I read your recent article in the Indiana Prairie Farmer on the future of 4-H. Whew! I’m sure glad I’m not the only one in Indiana concerned about the declining enrollments.
I was a 10-year 4-H member from 1957 through 1966. All four of our children were 10-year members, along with our five oldest grandchildren. Hopefully, the rest of our grandchildren will follow suit. I was excited to meet with the Purdue [University] Club during my freshman year at college. I’ve been a 4-H leader for 52 years. I’ve served on our county 4-H board, our Extension board and P-CARET, so I pretty well know all facets of 4-H. My husband says that I “bleed green.”
Over the years I assumed Purdue would be in the business of 4-H forever. I’ll never forget the year our Extension office had to start paying for [4-H] books. Then after a few years, our county had to start charging 4-H members a fee to join.
Several years ago Purdue started redoing project books. Purdue said every project had to be educational. Well, hello! 4-H was educational back in the ’50s, ’60s, ’70s and ’80s, but members weren’t told so, we just thought it was fun. We filled out record books and sheets for all of our projects.
[The record books] included costs for making food, clothing, gardening, arts and crafts, crops and animal projects. This would show parents how much money was involved in completing these projects. Also, we learned finances, writing, creating and how to get a project finished on time for the fair.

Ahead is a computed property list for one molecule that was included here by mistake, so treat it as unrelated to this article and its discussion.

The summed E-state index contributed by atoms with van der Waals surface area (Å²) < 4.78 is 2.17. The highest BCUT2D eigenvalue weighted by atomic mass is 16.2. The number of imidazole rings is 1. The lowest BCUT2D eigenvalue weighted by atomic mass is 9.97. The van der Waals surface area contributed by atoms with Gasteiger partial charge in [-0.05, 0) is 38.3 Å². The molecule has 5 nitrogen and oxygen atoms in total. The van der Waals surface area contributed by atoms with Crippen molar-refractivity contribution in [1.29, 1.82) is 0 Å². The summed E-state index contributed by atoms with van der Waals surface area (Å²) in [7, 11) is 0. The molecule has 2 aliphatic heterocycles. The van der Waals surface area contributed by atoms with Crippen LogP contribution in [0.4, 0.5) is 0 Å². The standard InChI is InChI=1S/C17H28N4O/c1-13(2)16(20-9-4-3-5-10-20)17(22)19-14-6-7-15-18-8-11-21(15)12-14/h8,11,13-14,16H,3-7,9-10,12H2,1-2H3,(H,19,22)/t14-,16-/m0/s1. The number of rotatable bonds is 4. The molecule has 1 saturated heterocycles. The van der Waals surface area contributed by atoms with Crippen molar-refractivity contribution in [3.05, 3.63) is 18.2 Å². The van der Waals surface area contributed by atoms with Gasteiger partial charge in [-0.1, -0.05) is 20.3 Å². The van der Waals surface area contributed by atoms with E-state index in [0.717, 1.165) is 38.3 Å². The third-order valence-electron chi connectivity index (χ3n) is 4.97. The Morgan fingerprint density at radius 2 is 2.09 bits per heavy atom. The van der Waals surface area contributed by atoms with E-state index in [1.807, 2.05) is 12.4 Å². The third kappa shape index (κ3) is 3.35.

When Purdue told the children how educational 4-H was and that they needed to complete three sections [in books] on each project, the 4-H’ers balked and said this isn’t school. The enrollment went down. Could Purdue fund 4-H in Indiana forever? No, I’m sure it was getting quite costly.
Computerized enrollment and entries — don’t get me started. I’m not sure that I can speak about those two items without really getting steamed. I know that my age tells it, but I had two families over the years that could never get enrolled because the system failed when they logged on. They finally went to the Extension office to get this accomplished.
We’ve had an Extension agent that wasn’t familiar with 4-H and had a degree in [public relations]. She made it but it was difficult for a while. Should all Extension agents graduate from the Purdue Extension program? I’m sure that is a thing of the past. There are also struggles on entering things at the fair.
Will 4-H come full circle and start back with basics? I doubt it. Do I have the answers? No, I do not, but like you, I worry about such a good thing going down the tubes. … I certainly hope the Indiana 4-H program is still around for my great-grandchildren.
Marcia Reising, Gibson County, Ind.